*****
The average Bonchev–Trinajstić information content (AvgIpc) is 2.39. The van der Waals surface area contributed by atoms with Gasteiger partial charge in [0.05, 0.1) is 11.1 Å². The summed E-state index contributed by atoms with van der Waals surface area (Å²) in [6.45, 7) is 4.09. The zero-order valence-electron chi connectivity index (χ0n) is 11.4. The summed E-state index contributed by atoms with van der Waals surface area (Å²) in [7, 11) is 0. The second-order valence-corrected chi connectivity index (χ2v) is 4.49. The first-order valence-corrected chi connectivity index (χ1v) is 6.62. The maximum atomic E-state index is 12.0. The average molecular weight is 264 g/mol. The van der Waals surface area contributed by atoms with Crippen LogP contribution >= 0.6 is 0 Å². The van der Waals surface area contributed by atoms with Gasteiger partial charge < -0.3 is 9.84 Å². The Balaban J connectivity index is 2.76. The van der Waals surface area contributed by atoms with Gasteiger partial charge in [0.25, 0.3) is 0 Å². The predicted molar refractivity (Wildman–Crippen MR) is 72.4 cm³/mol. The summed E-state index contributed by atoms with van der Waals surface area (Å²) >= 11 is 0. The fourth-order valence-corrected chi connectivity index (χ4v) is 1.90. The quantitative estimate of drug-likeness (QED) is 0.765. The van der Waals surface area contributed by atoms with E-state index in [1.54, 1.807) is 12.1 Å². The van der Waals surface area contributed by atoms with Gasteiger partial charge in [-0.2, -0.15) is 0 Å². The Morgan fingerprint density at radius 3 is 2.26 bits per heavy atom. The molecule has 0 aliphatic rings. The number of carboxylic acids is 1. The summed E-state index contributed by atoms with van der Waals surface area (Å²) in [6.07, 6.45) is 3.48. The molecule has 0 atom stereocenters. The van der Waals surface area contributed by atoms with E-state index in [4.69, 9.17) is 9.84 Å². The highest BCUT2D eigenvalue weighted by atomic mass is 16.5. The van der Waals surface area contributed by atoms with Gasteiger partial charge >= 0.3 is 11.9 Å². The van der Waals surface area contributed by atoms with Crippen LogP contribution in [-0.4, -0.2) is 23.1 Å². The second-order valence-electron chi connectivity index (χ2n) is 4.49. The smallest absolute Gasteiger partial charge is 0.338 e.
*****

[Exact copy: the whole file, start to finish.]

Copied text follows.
The average Bonchev–Trinajstić information content (AvgIpc) is 2.39. The van der Waals surface area contributed by atoms with Gasteiger partial charge in [0.05, 0.1) is 11.1 Å². The summed E-state index contributed by atoms with van der Waals surface area (Å²) in [6.45, 7) is 4.09. The zero-order valence-electron chi connectivity index (χ0n) is 11.4. The summed E-state index contributed by atoms with van der Waals surface area (Å²) in [7, 11) is 0. The second-order valence-corrected chi connectivity index (χ2v) is 4.49. The first-order valence-corrected chi connectivity index (χ1v) is 6.62. The maximum atomic E-state index is 12.0. The average molecular weight is 264 g/mol. The van der Waals surface area contributed by atoms with Crippen LogP contribution >= 0.6 is 0 Å². The van der Waals surface area contributed by atoms with Gasteiger partial charge < -0.3 is 9.84 Å². The Balaban J connectivity index is 2.76. The van der Waals surface area contributed by atoms with Gasteiger partial charge in [0.25, 0.3) is 0 Å². The predicted molar refractivity (Wildman–Crippen MR) is 72.4 cm³/mol. The summed E-state index contributed by atoms with van der Waals surface area (Å²) >= 11 is 0. The fourth-order valence-corrected chi connectivity index (χ4v) is 1.90. The quantitative estimate of drug-likeness (QED) is 0.765. The van der Waals surface area contributed by atoms with E-state index in [1.54, 1.807) is 12.1 Å². The van der Waals surface area contributed by atoms with Gasteiger partial charge in [-0.2, -0.15) is 0 Å². The Morgan fingerprint density at radius 3 is 2.26 bits per heavy atom. The molecule has 0 aliphatic rings. The number of carboxylic acids is 1. The summed E-state index contributed by atoms with van der Waals surface area (Å²) in [6.07, 6.45) is 3.48. The molecule has 0 atom stereocenters. The van der Waals surface area contributed by atoms with E-state index in [4.69, 9.17) is 9.84 Å². The highest BCUT2D eigenvalue weighted by atomic mass is 16.5. The van der Waals surface area contributed by atoms with Gasteiger partial charge >= 0.3 is 11.9 Å². The van der Waals surface area contributed by atoms with Crippen LogP contribution in [-0.4, -0.2) is 23.1 Å². The second-order valence-electron chi connectivity index (χ2n) is 4.49. The smallest absolute Gasteiger partial charge is 0.338 e.